May 5, 2002

Coming of Age Underground

I started taking my 4 year old daughter to school on the Metro (DC’s subway) without a stroller this week. We are now walking, hopefully hand-in-hand, across the Metro platforms. She’s simply getting too big to be pushed around.

Too big physically: the wheels of my $40 umbrella stroller (meaning it folds up neatly like its namesake) can no longer support her weight and the wheels suddenly twist and turn in directions you don’t wish to go. horoscope of May 5thThis is bad when you find yourself around the milling multitudes and moving trains underground. And too big mentally: our stroller is the last in the designated parking space for such transportation at her daycare. She knows she’s the last to be brought to class that way and her sense of self, not to mention very strong evidence of peer pressure, no longer sees this as tolerable. “I’m a big girl,” she declares. There are days I wholeheartedly support her initiative. If only she were more consistent. But I digress.

This morning we were making cookies (a daily traveling ritual where my rounded arms serve as the bowl and my daughter adds all the ingredients) when the train stopped and a man took his seat in front of us. While our bench faced the front, his faced the opposite side of the car. So, by default, we had an unobstructed and close view of him.

He was dressed in a shirt and tie, his goatee neatly trimmed. He carried a briefcase. Upon initial gaze he looked no more nor no less a typical morning commuter. Only some sort of a bandage on his head, capped with what looked like a woman’s shear stocking seemed slightly out of character. As the train continued its push downtown I began to notice he was talking to some unseen person.

It used to be easy to categorize people who were talking to themselves. Using public transportation brings you in contact with all sorts of interesting individuals. But the number has swelled perceptively in the last few years with the introduction of those clipon ear “buds” for cell phones.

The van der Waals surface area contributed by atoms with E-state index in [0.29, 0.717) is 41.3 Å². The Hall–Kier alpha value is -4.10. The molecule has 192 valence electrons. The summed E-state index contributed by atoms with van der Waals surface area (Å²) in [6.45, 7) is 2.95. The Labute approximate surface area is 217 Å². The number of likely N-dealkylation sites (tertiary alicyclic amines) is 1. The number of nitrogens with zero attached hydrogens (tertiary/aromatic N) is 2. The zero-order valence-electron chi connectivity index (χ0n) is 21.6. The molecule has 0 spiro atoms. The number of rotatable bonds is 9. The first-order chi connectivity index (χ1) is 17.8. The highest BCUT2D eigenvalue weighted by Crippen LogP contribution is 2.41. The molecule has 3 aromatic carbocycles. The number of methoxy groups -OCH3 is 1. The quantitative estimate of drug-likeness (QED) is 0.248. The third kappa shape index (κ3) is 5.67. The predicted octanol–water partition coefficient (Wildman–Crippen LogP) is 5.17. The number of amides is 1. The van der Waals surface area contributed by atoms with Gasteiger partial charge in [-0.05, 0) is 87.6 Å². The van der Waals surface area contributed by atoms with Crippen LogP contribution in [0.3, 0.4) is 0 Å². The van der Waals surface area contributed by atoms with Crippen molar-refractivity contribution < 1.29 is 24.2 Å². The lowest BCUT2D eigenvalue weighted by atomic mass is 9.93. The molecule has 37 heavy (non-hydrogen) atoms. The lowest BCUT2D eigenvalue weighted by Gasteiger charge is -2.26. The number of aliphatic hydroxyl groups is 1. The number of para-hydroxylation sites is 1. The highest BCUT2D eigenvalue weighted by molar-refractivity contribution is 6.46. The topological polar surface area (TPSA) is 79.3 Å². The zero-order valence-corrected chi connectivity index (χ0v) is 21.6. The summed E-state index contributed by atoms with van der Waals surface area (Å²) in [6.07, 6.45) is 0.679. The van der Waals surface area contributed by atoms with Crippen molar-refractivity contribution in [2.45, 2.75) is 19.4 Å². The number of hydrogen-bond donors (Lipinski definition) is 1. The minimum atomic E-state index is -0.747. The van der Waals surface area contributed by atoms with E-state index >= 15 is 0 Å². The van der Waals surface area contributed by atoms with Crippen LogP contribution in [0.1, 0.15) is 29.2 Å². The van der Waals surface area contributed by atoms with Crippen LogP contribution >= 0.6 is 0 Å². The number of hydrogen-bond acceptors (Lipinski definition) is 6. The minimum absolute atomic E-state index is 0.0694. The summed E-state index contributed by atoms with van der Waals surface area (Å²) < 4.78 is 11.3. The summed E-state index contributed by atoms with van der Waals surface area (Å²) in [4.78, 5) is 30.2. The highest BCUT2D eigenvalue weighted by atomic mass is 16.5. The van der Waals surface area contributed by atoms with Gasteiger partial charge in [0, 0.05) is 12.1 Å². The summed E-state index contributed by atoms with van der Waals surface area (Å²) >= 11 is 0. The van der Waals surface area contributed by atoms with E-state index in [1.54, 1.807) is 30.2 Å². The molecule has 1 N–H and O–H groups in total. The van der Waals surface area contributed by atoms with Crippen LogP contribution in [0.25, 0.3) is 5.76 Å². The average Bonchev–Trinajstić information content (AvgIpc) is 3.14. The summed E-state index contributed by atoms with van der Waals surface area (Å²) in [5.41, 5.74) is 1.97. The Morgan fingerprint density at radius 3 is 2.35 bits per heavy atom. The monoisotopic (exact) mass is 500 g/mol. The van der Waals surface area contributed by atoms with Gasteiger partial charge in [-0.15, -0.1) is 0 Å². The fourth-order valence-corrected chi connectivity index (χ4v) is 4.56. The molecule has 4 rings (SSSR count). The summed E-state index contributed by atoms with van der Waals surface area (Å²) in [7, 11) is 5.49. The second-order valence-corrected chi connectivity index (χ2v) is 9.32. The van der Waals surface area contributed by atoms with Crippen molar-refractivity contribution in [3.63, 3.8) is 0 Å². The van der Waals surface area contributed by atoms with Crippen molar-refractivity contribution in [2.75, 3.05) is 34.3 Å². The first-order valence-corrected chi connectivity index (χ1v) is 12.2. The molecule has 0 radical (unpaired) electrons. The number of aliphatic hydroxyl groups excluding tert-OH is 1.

I must admit, I’m still not used to seeing people walk down the street talking on the phones in this manner. Don’t they know how funny they look when they get mad at some unseen coworker? I start laughing along with these protagonists when they laugh at some “imaginary” punchline. Then I catch myself, shake my head in wonderment, and immediately look for others on the street to share my disbelief. But this man had no ear bud. And no phone.

I looked around but the only one who seemed to notice was my daughter. She stared at him and I must admit I was afraid she was going to say something. “WHO IS THAT MAN TALKING TO?” I could hear her saying. Now I was hearing voices too. But she continued to stare quietly. And I wondered what she was thinking.

Yes, my daughter is growing up, I mumble to myself. I take note of every little step.

* * *

Speaking of growing up, Verisign, the parent company of Network Solutions, the first domain registrar, sold Leslie Harpold’s domain name,, to someone else before her registration expired! And they are continuing to drag their feet on this one. Return Leslie’s domain to her! I get better service at one-third the cost here.

On a related note (su domain es mi domain), I’ve added a new feature, Jeff’s Fret List to the left column. As noted in my April 22 story, sometimes I ruminate about where I’ve put my pleasurable possessions. Now you can keep up-to-date with my mood by using my patent pending Fret O’ Meter®.

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